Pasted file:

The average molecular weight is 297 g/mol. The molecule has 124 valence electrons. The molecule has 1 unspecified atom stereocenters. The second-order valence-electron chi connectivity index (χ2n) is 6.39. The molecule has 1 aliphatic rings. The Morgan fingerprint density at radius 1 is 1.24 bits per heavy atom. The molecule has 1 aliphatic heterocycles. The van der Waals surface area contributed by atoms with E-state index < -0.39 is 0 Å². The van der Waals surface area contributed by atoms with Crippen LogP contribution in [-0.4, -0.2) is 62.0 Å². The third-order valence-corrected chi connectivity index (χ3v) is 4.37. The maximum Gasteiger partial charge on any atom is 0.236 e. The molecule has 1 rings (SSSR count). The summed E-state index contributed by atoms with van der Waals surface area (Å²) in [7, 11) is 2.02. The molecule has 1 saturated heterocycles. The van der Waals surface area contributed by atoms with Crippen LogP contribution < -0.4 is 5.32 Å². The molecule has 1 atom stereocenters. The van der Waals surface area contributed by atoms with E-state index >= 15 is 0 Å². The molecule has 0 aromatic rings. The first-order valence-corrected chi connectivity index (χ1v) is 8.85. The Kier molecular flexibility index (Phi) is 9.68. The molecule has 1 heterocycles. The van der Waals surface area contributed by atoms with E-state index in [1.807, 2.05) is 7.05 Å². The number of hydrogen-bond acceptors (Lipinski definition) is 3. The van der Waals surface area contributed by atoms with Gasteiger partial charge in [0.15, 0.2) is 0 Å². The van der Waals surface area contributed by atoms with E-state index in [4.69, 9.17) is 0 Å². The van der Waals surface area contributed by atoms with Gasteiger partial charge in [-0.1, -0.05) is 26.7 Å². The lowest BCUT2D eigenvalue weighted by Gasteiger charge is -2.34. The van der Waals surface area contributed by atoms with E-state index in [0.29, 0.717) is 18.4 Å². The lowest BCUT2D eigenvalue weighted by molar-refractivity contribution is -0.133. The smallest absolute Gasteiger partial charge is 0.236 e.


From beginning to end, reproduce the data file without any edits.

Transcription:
The average molecular weight is 297 g/mol. The molecule has 124 valence electrons. The molecule has 1 unspecified atom stereocenters. The second-order valence-electron chi connectivity index (χ2n) is 6.39. The molecule has 1 aliphatic rings. The Morgan fingerprint density at radius 1 is 1.24 bits per heavy atom. The molecule has 1 aliphatic heterocycles. The van der Waals surface area contributed by atoms with E-state index < -0.39 is 0 Å². The van der Waals surface area contributed by atoms with Crippen LogP contribution in [-0.4, -0.2) is 62.0 Å². The third-order valence-corrected chi connectivity index (χ3v) is 4.37. The maximum Gasteiger partial charge on any atom is 0.236 e. The molecule has 1 rings (SSSR count). The summed E-state index contributed by atoms with van der Waals surface area (Å²) in [7, 11) is 2.02. The molecule has 1 saturated heterocycles. The van der Waals surface area contributed by atoms with Crippen LogP contribution < -0.4 is 5.32 Å². The molecule has 1 atom stereocenters. The van der Waals surface area contributed by atoms with E-state index >= 15 is 0 Å². The molecule has 0 aromatic rings. The first-order valence-corrected chi connectivity index (χ1v) is 8.85. The Kier molecular flexibility index (Phi) is 9.68. The molecule has 1 heterocycles. The van der Waals surface area contributed by atoms with E-state index in [1.807, 2.05) is 7.05 Å². The number of hydrogen-bond acceptors (Lipinski definition) is 3. The van der Waals surface area contributed by atoms with Gasteiger partial charge in [0.15, 0.2) is 0 Å². The van der Waals surface area contributed by atoms with E-state index in [4.69, 9.17) is 0 Å². The van der Waals surface area contributed by atoms with Gasteiger partial charge in [-0.1, -0.05) is 26.7 Å². The lowest BCUT2D eigenvalue weighted by Gasteiger charge is -2.34. The van der Waals surface area contributed by atoms with E-state index in [0.29, 0.717) is 18.4 Å². The lowest BCUT2D eigenvalue weighted by molar-refractivity contribution is -0.133. The smallest absolute Gasteiger partial charge is 0.236 e.